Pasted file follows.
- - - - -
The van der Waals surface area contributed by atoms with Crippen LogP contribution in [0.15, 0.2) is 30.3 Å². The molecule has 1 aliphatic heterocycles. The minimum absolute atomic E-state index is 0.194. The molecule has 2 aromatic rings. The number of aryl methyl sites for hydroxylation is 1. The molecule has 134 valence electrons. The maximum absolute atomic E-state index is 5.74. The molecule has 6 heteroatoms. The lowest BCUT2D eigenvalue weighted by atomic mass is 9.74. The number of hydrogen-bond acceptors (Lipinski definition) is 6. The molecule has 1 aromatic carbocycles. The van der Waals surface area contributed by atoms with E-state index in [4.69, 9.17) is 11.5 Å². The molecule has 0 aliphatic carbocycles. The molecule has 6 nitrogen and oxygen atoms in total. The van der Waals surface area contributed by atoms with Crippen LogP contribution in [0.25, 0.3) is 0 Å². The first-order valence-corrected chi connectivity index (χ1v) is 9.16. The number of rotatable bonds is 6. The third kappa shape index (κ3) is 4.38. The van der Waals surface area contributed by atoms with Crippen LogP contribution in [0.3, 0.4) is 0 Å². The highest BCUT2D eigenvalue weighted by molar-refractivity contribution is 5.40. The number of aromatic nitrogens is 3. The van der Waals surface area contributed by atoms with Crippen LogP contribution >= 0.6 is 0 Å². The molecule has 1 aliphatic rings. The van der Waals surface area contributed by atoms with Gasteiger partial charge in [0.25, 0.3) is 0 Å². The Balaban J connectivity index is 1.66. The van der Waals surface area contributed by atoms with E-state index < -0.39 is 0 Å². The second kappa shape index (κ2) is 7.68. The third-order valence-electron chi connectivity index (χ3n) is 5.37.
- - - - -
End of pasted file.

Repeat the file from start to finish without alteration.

The van der Waals surface area contributed by atoms with Crippen LogP contribution in [0.15, 0.2) is 30.3 Å². The molecule has 1 aliphatic heterocycles. The minimum absolute atomic E-state index is 0.194. The molecule has 2 aromatic rings. The number of aryl methyl sites for hydroxylation is 1. The molecule has 134 valence electrons. The maximum absolute atomic E-state index is 5.74. The molecule has 6 heteroatoms. The lowest BCUT2D eigenvalue weighted by atomic mass is 9.74. The number of hydrogen-bond acceptors (Lipinski definition) is 6. The molecule has 1 aromatic carbocycles. The van der Waals surface area contributed by atoms with E-state index in [4.69, 9.17) is 11.5 Å². The molecule has 0 aliphatic carbocycles. The molecule has 6 nitrogen and oxygen atoms in total. The van der Waals surface area contributed by atoms with Crippen LogP contribution in [0.25, 0.3) is 0 Å². The first-order valence-corrected chi connectivity index (χ1v) is 9.16. The number of rotatable bonds is 6. The third kappa shape index (κ3) is 4.38. The van der Waals surface area contributed by atoms with Crippen LogP contribution in [0.3, 0.4) is 0 Å². The highest BCUT2D eigenvalue weighted by molar-refractivity contribution is 5.40. The number of aromatic nitrogens is 3. The van der Waals surface area contributed by atoms with Crippen LogP contribution >= 0.6 is 0 Å². The molecule has 1 aliphatic rings. The van der Waals surface area contributed by atoms with Gasteiger partial charge in [0.25, 0.3) is 0 Å². The Balaban J connectivity index is 1.66. The van der Waals surface area contributed by atoms with E-state index < -0.39 is 0 Å². The second kappa shape index (κ2) is 7.68. The third-order valence-electron chi connectivity index (χ3n) is 5.37.